You walk into the dealership and that £25,000 dream car of yours is sat there. You’re smart though. You’ve done the maths and you’re only willing to pay £23,000 which is a fair price for the vehicle.

You’re pressured into a test drive but fair enough, it’s the car for you. Your heart is racing as you pull back into the dealership. You want it, let the negotiations begin.

The first thing the Badger salesman says is –

“I know you love it, would a payment of £460 or £391 be better for you Sir?”

Your first thought is, wow he called me Sir, your second is how you can cancel Netflix, have a few less pints at the weekend and you can afford your dream car.

The Badger pushes you for an answer and as you’re an expert negotiator you spurt out that you’re not willing to pay more than £350 a month.

The Badger rushes to his sales manager, comes back with an offer of £360 if you sign right now. That’s the last of that particular car. You must sign today otherwise you’re going to lose it, forever, your life will suck, your partner is going to leave you unless you drive home in that particular model…

Did you see what happened? You agree to the £360 monthly payment and you feel like you’ve grabbed a bargain.

However you have no idea how many months the payments go over, you have no idea what the interest rate is and so you have no idea how much you’re actually paying!

If it’s over a standard 72 months you’re already paying £25,920 before any interest has been added.


car dealers salesman red


There are many great car salesmen out there (many read Salesman.Red on a daily basis) but there are just as many that follow the pattern laid out above to manipulate you into playing their game of negotiation, which includes their rules.

The simple way to win is to have a fixed budget before you walk in, to sleep on any deals they offer you and to know the terms (end price, interest rate, payments etc) in full before you mentally agree to anything. That’s what I’ll be doing this week.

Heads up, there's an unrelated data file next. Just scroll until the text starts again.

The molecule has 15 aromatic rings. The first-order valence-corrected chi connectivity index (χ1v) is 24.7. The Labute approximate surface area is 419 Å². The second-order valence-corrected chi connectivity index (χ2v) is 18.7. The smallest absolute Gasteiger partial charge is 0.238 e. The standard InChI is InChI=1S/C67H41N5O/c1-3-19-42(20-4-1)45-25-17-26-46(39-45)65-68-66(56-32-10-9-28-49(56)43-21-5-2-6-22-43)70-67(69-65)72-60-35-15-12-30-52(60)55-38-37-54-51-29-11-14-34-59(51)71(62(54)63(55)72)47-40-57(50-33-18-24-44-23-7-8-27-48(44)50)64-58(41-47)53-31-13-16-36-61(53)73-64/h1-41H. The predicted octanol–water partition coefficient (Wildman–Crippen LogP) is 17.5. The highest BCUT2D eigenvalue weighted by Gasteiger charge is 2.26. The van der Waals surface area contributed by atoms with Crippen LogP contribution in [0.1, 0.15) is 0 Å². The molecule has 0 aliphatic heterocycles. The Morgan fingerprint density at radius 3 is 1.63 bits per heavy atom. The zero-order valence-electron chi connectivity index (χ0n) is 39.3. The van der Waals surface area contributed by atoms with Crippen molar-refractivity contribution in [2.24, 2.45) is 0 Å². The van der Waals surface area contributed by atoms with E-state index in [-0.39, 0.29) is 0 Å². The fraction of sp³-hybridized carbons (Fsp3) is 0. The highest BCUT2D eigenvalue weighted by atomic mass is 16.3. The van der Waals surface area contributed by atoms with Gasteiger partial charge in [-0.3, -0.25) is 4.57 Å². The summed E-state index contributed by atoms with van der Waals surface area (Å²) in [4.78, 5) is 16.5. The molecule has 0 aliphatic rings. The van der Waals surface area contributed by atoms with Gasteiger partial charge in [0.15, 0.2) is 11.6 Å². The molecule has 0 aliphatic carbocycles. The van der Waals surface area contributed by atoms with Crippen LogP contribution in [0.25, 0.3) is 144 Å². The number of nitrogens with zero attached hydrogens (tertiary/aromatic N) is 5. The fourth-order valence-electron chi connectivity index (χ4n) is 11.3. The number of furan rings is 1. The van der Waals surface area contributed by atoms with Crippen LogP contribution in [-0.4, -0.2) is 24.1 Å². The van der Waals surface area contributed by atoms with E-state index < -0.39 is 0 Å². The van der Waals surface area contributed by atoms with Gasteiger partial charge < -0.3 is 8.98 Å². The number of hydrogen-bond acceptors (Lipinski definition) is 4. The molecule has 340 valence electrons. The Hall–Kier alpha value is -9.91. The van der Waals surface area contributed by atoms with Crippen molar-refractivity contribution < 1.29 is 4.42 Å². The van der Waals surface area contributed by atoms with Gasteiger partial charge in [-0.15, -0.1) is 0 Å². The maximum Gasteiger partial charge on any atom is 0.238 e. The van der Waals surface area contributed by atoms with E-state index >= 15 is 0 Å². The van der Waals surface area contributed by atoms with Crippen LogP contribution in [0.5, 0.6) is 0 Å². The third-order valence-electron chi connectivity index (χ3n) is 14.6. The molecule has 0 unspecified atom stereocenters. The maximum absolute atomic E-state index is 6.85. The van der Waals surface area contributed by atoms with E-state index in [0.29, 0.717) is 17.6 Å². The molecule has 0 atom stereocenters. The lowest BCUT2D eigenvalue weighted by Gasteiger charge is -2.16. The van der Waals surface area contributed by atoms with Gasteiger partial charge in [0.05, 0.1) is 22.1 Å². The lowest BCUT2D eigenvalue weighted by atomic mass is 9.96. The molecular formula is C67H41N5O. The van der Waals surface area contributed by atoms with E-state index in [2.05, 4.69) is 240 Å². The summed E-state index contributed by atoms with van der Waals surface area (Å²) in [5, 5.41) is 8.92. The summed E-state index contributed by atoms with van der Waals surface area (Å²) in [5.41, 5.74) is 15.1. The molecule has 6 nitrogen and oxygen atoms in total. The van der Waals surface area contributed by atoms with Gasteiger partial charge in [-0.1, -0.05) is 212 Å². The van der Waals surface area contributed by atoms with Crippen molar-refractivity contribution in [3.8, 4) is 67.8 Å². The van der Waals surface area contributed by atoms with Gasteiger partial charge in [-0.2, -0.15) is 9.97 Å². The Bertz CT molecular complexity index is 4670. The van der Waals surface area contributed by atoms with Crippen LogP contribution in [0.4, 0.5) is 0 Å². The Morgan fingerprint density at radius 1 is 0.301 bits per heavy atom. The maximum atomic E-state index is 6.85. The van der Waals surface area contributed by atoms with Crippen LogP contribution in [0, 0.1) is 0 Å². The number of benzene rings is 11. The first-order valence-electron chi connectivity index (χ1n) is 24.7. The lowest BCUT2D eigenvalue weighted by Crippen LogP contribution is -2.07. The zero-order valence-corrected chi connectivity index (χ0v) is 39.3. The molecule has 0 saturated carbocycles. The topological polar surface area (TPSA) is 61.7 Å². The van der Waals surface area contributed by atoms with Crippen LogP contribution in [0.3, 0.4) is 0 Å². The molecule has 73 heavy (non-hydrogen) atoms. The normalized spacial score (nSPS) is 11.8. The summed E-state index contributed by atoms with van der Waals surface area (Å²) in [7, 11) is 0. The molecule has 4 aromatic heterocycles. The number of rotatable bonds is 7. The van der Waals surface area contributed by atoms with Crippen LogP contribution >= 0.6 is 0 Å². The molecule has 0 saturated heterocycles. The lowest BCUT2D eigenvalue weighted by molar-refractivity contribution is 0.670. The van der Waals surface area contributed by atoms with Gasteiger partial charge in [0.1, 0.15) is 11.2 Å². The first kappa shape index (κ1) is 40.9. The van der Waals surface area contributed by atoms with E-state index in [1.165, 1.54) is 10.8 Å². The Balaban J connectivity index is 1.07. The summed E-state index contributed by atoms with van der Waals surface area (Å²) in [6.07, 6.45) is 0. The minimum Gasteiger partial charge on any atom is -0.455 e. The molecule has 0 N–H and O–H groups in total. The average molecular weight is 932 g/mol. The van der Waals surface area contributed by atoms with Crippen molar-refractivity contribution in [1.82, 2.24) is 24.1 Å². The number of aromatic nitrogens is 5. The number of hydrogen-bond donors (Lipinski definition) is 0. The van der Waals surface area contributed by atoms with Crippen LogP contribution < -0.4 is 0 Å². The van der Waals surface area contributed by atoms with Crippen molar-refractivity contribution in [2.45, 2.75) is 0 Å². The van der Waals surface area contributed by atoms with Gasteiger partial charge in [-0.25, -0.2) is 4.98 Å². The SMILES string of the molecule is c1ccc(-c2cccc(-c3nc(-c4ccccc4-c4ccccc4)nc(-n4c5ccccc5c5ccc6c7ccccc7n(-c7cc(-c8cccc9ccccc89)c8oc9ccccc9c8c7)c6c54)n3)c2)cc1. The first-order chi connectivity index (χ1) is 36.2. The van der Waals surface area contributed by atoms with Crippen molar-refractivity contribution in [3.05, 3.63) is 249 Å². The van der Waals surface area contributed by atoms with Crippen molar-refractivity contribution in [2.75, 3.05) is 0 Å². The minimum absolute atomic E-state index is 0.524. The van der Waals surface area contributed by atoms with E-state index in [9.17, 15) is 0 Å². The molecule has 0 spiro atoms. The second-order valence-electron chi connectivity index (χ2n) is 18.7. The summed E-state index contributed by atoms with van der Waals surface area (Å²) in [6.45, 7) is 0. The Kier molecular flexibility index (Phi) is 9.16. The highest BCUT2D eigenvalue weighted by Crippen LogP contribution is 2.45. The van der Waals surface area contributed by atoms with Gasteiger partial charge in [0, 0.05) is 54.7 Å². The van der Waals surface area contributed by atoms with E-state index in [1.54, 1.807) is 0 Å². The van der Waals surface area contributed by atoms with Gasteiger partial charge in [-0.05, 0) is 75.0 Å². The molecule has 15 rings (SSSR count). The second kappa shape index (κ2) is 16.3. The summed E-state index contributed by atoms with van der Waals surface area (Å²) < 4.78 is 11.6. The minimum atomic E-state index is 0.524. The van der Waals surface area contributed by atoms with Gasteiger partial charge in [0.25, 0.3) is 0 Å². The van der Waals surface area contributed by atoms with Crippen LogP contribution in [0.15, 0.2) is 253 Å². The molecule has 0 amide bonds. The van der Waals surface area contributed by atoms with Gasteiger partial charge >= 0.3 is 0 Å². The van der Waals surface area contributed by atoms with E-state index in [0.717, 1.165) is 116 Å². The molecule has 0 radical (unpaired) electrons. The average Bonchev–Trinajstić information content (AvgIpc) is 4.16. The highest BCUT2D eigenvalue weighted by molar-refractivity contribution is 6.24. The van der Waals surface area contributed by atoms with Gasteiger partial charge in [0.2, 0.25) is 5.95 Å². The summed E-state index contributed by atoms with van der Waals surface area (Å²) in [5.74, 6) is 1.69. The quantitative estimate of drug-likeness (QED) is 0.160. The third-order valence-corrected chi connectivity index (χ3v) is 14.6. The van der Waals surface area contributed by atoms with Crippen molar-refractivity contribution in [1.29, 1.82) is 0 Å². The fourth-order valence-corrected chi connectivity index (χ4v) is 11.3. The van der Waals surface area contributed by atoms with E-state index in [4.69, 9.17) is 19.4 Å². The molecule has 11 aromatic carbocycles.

Will Barron is the founder of Salesman.Red and host of the Salesman Podcast where he entertains hundreds of thousands of millennial salespeople every month. If he isn't recording or editing shows he's racing his RX8 or riding bicycles down mountains.

2 comments On Have You Met The Badger Car Salesman? (And How To Avoid His 3 Top Manipulation Tactics)

  • As far as the first point. Any salesperson worth their weight uses emotion to motivate a costumer to buy. It requires both emotion and logic.

    Also this whole article is stupid. You write content for people in sales.. so your idea is to talk shit about one of the largest groups of sales people out there?

    • Hey Brad, thank you for taking the time to comment mate.

      Perhaps I didn’t make point number one clear enough. What I was getting at was ramping up emotion so it beats out rational thinking. This leads to massive buyer remorse after the fact and a car isn’t something you can just return after a few days of come down (or can you? I’ve actually no idea).

      I’m happy talking shit about poor salespeople that give ‘us’ a bad name. You’re probably right though, I should have put the line ‘There are many great car salesmen out there’ at the beginning of the article rather than at the end of it.

      I’ll make some changes. Thanks again for the feedback!